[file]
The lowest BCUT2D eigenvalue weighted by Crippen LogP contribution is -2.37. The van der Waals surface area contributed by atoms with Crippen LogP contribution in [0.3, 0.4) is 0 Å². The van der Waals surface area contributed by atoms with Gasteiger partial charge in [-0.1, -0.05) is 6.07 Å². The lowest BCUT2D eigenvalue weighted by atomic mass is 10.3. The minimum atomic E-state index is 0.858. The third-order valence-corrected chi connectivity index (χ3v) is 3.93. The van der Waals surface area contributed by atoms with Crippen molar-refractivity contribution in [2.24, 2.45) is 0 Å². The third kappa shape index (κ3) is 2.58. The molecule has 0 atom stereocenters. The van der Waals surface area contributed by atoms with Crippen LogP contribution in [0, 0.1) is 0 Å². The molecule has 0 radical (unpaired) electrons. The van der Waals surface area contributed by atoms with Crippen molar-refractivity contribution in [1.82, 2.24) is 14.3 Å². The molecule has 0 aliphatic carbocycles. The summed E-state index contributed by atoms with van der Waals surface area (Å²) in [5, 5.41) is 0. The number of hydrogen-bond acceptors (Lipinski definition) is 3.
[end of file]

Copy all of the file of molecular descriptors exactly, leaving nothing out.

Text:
The lowest BCUT2D eigenvalue weighted by Crippen LogP contribution is -2.37. The van der Waals surface area contributed by atoms with Crippen LogP contribution in [0.3, 0.4) is 0 Å². The van der Waals surface area contributed by atoms with Gasteiger partial charge in [-0.1, -0.05) is 6.07 Å². The lowest BCUT2D eigenvalue weighted by atomic mass is 10.3. The minimum atomic E-state index is 0.858. The third-order valence-corrected chi connectivity index (χ3v) is 3.93. The van der Waals surface area contributed by atoms with Crippen molar-refractivity contribution in [2.24, 2.45) is 0 Å². The third kappa shape index (κ3) is 2.58. The molecule has 0 atom stereocenters. The van der Waals surface area contributed by atoms with Crippen LogP contribution in [0, 0.1) is 0 Å². The molecule has 0 radical (unpaired) electrons. The van der Waals surface area contributed by atoms with Crippen molar-refractivity contribution in [1.82, 2.24) is 14.3 Å². The molecule has 0 aliphatic carbocycles. The summed E-state index contributed by atoms with van der Waals surface area (Å²) in [5, 5.41) is 0. The number of hydrogen-bond acceptors (Lipinski definition) is 3.